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Good News Dallas
by Special to    Fri, Jan 6, 2006, 01:08 AM

Wednesday was a good day to be a Texan. For the first time in more than three decades, the Texas Longhorns won the national football championship. I was lucky enough to be at the Rose Bowl for the occasion.

I should preface this article by saying that I'm not much of a sports person. As a UT law alum and the wife of an avid UT fan, I was perfectly happy to attend the game, of course. But let's be honest. When push comes to shove, I don't really care about football all that much. Or so I thought.
The atmosphere at the game bristled with energy and excitement. The stadium teemed with burnt orange shirts. Yes, I was wearing one, too - and a Texas baseball cap to boot.

Texans are used to seeing Longhorn fans break out with their forefinger and pinky pointed at the sky, but the Longhorn sign was quite a sight in California , I'm sure. I will confess that I am more used to linking my thumbs together in the air to symbolize the Rice Owls (where I got my BA), but I, too, got into the Longhorn spirit by the end of the night.

Everywhere you looked, you saw friends. Whether you previously knew them or not, by the end of the evening, they were your comrades in battle. Texas Attorney General Greg Abbott sat with his wife and daughter, just a few rows away from me-and one row behind Texas fans Matthew McConaughey, Lance Armstrong, and Will Ferrell. I heard that Rick Perry was there and that people were trying to get pictures of our Governor, a Texas A&M alum, making the Longhorn sign. I don't know if anyone succeeded.

Congressmen, state senators, and state representatives were seen, rooting their team on. Railroad Commissioners Michael Williams and Victor Carillo made the trek from Austin to California . Williams is a USC alum, but a Texas native. I wonder who he was rooting for. Texas Solicitor General Ted Cruz was there, lustily singing "The Eyes of Texas" following the UT victory.

With a little more than four minutes left in the game, UT was behind by 12 points, but soon UT’s star quarterback Vince Young ran into the end zone to bring the Longhorns within striking distance. The score was 38-33. My sister sent a text-message from Houston . We need one more touchdown! Soon, a critical decision by the USC coach gave Texas its opportunity.

About halfway down the field, on fourth down with two yards to go, USC decided to go for the first down, rather than to punt. The Texas defense crushed their effort, regaining the ball and sending the UT fans into a frenzy. My baseball cap flew from my head as someone's arms went flailing. People were jumping, yelling, and screaming. They knew that anything can happen, particularly with a quarterback like Young on your side. Soon, Young ran the ball into the end zone, on a 4th down, to score the go-ahead touchdown. Then he ran in the two-point conversion to lengthen the Texas lead. The score: 41-38.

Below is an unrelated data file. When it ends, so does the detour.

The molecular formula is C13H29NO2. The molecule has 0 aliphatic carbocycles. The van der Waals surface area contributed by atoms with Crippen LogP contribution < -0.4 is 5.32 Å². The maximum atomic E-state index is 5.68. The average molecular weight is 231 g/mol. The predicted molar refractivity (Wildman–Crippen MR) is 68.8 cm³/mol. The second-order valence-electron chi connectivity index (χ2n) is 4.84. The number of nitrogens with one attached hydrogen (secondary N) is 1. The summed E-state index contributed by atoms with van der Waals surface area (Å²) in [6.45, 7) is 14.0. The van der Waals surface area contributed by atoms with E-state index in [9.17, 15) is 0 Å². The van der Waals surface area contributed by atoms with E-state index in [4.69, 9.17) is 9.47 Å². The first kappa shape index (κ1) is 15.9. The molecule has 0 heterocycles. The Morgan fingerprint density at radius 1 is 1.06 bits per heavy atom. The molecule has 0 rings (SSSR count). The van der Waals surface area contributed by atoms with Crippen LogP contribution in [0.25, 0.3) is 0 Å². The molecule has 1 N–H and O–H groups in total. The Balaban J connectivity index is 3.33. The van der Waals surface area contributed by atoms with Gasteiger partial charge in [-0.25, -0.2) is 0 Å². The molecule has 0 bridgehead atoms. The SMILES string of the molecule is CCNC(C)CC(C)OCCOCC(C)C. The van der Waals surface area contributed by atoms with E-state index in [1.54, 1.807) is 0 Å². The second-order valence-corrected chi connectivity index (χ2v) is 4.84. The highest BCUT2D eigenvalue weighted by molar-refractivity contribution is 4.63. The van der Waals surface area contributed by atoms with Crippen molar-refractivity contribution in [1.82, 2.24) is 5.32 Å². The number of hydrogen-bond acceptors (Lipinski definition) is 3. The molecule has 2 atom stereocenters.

In the UT stands, there was pandemonium, mass chaos, joy, laughter, and shouting. Strangers spontaneously hugged. They didn't think twice about it. It seemed natural; I high-fived with so many people that my hands stung. It was a great, festive, and wonderful moment, which was made complete 19 seconds later when the clock ran out and the UT victory was final.

As I said, I'm not really a sports fan, but that moment was one-of-a kind. I doubt that I will ever forget it. The only sports moment I know of that would have moved me more (had I been there) would have been the final ten seconds of the 1980 U.S. hockey game between Russia and the United States .

As with the 1980 hockey game, the underdog won for one reason, pure and simple. The U.S. hockey players wanted the victory more than their Russian counterparts, just as the UT players wanted the BCS championship more than the USC players. Vince Young, particularly, seemed as if he were on a mission to refute the choice of the Heisman electors a few weeks ago, when they awarded this year's trophy to USC running back Reggie Bush. Young practically willed the outcome of the UT game last night, carrying his team to victory. Afterwards, at the championship ceremony, he appropriately struck a Heisman pose.

Wednesday night was an unforgettable moment that will live on in the memories of Texans for years and years to come. Let's give our boys a hero's welcome as they return to Texas .

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